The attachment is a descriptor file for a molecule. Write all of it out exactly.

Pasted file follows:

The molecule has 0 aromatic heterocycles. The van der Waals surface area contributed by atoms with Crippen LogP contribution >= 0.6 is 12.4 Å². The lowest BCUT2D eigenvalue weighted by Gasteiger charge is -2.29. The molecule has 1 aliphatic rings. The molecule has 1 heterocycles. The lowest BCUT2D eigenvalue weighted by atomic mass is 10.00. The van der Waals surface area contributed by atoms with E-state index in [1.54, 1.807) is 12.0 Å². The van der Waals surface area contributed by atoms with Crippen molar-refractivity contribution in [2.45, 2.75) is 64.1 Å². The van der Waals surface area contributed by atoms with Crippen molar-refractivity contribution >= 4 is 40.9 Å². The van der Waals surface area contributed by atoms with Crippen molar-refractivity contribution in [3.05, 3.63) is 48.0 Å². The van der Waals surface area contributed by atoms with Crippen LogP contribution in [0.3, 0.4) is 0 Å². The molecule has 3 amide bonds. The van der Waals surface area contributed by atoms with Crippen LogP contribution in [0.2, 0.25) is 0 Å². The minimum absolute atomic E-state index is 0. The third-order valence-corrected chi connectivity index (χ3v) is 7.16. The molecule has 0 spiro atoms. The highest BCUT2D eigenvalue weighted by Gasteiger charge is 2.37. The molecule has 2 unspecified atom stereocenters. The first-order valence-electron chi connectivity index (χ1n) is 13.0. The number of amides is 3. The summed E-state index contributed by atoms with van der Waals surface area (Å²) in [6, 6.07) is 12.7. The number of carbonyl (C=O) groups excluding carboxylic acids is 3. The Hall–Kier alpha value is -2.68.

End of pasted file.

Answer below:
The molecule has 0 aromatic heterocycles. The van der Waals surface area contributed by atoms with Crippen LogP contribution >= 0.6 is 12.4 Å². The lowest BCUT2D eigenvalue weighted by Gasteiger charge is -2.29. The molecule has 1 aliphatic rings. The molecule has 1 heterocycles. The lowest BCUT2D eigenvalue weighted by atomic mass is 10.00. The van der Waals surface area contributed by atoms with E-state index in [1.54, 1.807) is 12.0 Å². The van der Waals surface area contributed by atoms with Crippen molar-refractivity contribution in [2.45, 2.75) is 64.1 Å². The van der Waals surface area contributed by atoms with Crippen molar-refractivity contribution >= 4 is 40.9 Å². The van der Waals surface area contributed by atoms with Crippen molar-refractivity contribution in [3.05, 3.63) is 48.0 Å². The van der Waals surface area contributed by atoms with Crippen LogP contribution in [0.3, 0.4) is 0 Å². The molecule has 3 amide bonds. The van der Waals surface area contributed by atoms with Crippen LogP contribution in [0.2, 0.25) is 0 Å². The minimum absolute atomic E-state index is 0. The third-order valence-corrected chi connectivity index (χ3v) is 7.16. The molecule has 0 spiro atoms. The highest BCUT2D eigenvalue weighted by Gasteiger charge is 2.37. The molecule has 2 unspecified atom stereocenters. The first-order valence-electron chi connectivity index (χ1n) is 13.0. The number of amides is 3. The summed E-state index contributed by atoms with van der Waals surface area (Å²) in [6, 6.07) is 12.7. The number of carbonyl (C=O) groups excluding carboxylic acids is 3. The Hall–Kier alpha value is -2.68.